March 14, 2018
3 reasons why unplanned meetings do more harm than good
Meetings are an intrinsic part of professional life. Meetings provide employees the opportunity to share ideas, network, improve their understanding of each other, and update employees and management alike on new developments.
However, when meetings are unplanned, they disrupt the entire work environment. Without a set meeting agenda, it is difficult to know whose attendance is a must for the meeting to be a success. Do you need the large conference room or the small one?
Let’s look at three ways in which unplanned meetings can prove to be more harmful than effective.
Lack of preparation
Meetings are only productive when the meeting agenda has been devised in advance and the relevant people are made aware of the agenda and the time of the meeting.
Unplanned meetings catch people off guard; employees are not ready to discuss the meeting’s agenda. When called upon to highlight an issue, people are likely to not be ready to discuss.
Not only would people not be prepared for the meeting; some of them might not even be present in the office. Many offices now have workers who telecommute, and these employees must be notified ahead of time for them to be able to log on to their meeting manager software or online meeting apps.
Meetings are an important tool for sharing information, exchanging ideas or even raising concerns. Unplanned meetings defeat this purpose entirely.
Furthermore, unplanned meetings affect worker productivity and morale. Employees may feel that they have been put on the spot during unplanned meetings. These employees are then more likely to leave the meeting feeling less motivated and informed than before.
Meetings even planned ones, take up a substantial amount of time out of the workday.
However, when employees are prepared for a meeting, they take conscious steps to ensure that their work is done on time. They might take a shorter lunch break, spend less time exchanging greetings, or simply arrive earlier for work.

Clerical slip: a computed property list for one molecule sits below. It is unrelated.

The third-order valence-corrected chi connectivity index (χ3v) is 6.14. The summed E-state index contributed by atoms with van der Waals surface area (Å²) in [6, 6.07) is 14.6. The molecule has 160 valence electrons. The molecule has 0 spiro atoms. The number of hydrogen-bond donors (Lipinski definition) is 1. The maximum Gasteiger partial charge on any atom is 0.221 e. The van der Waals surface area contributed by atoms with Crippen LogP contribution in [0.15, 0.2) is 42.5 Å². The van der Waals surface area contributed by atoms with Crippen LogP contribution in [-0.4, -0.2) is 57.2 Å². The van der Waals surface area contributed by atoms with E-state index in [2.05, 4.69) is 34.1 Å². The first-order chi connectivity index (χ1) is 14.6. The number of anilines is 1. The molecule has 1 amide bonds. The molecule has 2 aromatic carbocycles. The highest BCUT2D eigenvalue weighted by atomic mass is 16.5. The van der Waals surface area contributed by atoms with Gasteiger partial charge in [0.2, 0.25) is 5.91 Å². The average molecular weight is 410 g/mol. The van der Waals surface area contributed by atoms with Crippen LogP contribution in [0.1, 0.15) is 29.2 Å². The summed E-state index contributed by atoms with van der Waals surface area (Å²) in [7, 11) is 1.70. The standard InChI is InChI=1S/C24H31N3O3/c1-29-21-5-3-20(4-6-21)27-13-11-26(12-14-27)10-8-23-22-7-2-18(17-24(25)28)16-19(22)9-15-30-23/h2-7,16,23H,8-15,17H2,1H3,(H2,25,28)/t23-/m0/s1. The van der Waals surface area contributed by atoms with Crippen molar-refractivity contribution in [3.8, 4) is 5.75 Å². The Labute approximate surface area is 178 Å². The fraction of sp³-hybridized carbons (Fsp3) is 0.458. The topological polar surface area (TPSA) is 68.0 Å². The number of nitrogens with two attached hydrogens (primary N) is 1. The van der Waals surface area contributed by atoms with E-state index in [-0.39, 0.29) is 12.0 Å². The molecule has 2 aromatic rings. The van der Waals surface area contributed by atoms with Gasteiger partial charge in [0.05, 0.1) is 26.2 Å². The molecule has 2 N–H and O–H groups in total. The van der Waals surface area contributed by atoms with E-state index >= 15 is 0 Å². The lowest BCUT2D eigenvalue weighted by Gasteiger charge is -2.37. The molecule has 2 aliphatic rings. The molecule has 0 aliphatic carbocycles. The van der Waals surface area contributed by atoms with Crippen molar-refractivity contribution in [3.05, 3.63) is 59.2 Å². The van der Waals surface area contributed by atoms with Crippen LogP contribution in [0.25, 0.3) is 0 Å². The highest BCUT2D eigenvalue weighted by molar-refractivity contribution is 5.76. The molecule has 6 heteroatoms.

With an unplanned meeting, employees do not have an opportunity to prepare for the time lost. They probably had tasks to complete during the time that the unplanned meeting is taking place. Because of an unplanned meeting, employees may be late on deadlines.
The time crunch employees feel during an unplanned meeting has the potential to keep them distracted throughout the meeting. Chances are that employees would be preoccupied during the meeting and miss important information being shared.
Unplanned meetings end up reducing employee productivity even more than planned meetings do. Not only are the employees late in delivering their assigned work—adversely affecting project KPIs—they probably will not take away as much from the meeting as they would from a planned meeting.
No clear purpose
Successful meetings are run according to a set of rules. People have specific roles and the agenda of the meeting must be followed to ensure that the meeting is productive.
Without a clear and concise agenda, people cannot know what topics are to be discussed. People are not aware of the length of the meeting or what to expect from the meeting itself.
Without clearly defined roles, no one knows who is mediating the meeting. Several people may try to raise points that they think should be addressed first. People are likely to break off into groups to discuss the topics they think are noteworthy. This can result in chaos and confusion.
Minutes of the meeting may also be indecipherable.
A planned meeting is optimized with the view of increasing productivity and collaboration, whereas an unplanned meeting ends up adversely affecting productivity and hindering collaboration.
In order for a meeting to be productive, it is essential that people are expecting the meeting and are aware of its purpose. Online meeting management software can be used to make sure that people are notified about meetings with plenty of time to prepare accordingly.
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